This article will cover a guide on installing and using OpenSnitch Firewall in Linux. OpenSnitch is a free and open source port of a proprietary firewall solution called LittleSnitch and implements most of its functionality. It can apply firewall rules system wide and can be used to block hosts as well as individual applications.
Main Features of OpenSnitch Firewall
Apart from blocking certain URLs, hosts and applications, you can also use OpenSnitch to monitor and set rules for systemd services, running processes, IP addresses, open ports, and so on. It also includes an option to apply rules for a specific time period only so that you can block connections temporarily. If you are using a multi-user Linux system, it also includes an option to apply rules for certain users only. So you can use OpenSnitch to block activity of browser extensions, web apps, bug and crash reports uploaded by apps, analytics sent by apps and virtually anything that connects to a host from your Linux system.
Installing OpenSnitch in Linux
OpenSnitch provides “deb” and “rpm” packages for Ubuntu, Debian, Fedora and other such Linux distributions that can use these package formats to install apps. These packages for daemon and graphical user interface are available for downloading on its GitHub releases page. Note that you will need to install packages for both daemon and GUI for OpenSnitch to work correctly on your Linux system. You can also compile it from its source code available here. Further installation instructions can be found on its wiki page.
Using OpenSnitch Firewall Rules
After installing OpenSnitch, launch it from the main application menu of your Linux distribution. It is possible that you may not see its main window as it can start minimized on the system tray. Depending on your Linux distribution, the system tray applet or indicator of OpenSnitch may look like this:
You can left click on the applet or right click on it and click on the “Statistics” option in the dropdown menu to open the main application window of OpenSnitch.
The various tabs in the top row allow you to access applications, hosts, and processes in neatly defined categories. From each of these tabs, you can manage editable entries under them by right clicking on them.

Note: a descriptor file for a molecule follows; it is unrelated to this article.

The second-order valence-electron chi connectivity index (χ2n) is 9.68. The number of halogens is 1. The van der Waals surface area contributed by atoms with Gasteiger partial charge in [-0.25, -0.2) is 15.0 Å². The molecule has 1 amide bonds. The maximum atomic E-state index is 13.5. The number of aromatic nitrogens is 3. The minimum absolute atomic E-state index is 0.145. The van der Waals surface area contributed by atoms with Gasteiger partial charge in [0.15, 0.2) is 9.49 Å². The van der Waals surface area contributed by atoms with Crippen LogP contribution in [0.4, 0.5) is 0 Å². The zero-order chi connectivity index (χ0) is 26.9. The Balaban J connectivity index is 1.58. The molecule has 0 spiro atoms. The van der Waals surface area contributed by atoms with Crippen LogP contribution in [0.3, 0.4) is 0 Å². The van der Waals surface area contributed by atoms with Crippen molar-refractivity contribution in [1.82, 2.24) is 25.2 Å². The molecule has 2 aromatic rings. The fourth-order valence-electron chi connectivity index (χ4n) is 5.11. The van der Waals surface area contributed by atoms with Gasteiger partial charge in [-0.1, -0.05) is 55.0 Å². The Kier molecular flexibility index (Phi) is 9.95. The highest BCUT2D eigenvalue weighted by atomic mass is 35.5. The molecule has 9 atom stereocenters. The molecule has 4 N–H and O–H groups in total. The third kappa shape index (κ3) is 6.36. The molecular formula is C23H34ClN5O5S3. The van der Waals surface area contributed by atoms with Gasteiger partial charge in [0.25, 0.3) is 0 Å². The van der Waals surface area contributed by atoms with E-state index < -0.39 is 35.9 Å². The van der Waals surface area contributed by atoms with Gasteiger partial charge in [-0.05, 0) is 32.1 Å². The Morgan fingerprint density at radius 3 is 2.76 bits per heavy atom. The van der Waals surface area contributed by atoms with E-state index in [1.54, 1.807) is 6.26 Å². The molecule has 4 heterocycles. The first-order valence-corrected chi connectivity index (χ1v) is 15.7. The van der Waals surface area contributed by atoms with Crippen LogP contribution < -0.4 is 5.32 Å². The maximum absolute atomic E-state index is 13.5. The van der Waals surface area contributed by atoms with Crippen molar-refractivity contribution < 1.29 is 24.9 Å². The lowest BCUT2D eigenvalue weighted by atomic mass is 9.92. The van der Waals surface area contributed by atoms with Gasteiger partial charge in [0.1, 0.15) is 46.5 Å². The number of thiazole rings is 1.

Note that you can sort and filter entries shown under various tabs to better manage them, especially when there are hundreds of such entries.
You will also be able to modify detailed rules about these entries under various tabs. OpenSnitch automatically identifies processes and hosts and defines rules for them with some user input. However, If an event doesn’t exist in its database or in GUI entries, it will show you a popup like this to manage its behavior on first detection:
Image SourceYou will have around 15 seconds to modify behavior of new events in the firewall, shown as a popup on first detection (as shown in the screenshot above). If you don’t take any action in this time frame, the process will be blocked and it will be denied access to internet connectivity. You can always manage it later from the main application window.
You can pause the OpenSnitch firewall anytime by clicking on a button located on the top right corner of the window.
You can change the behavior of permission popup and other global settings by clicking on the second icon located on the top row (on the top left corner).
The main settings window of OpenSnitch has a lot of configuration options.
If you think that OpenSnitch has failed to detect a process or host, you can manually specify a detailed rule by clicking on the third icon located on the top row (on the top left corner).
From there, you will be able to define detailed rules for any event or process.
To export statistics and entries to an external CSV file, click on the first icon located on the top row (on the top left corner).
Data will be exported from the currently highlighted tab in the main OpenSnitch application window.
For further information about OpenSnitch and its usage, you can refer to official documentation available here.
OpenSnitch is a free and open source firewall application that can automatically identify hosts and processes running on your system and prepare appropriate firewall rules for them. This takes away much of the manual work from your hand. These automatically created rules are editable and you can modify them any time. A detailed rule creator is also available in OpenSnitch in case you want to manually define a firewall rule from scratch.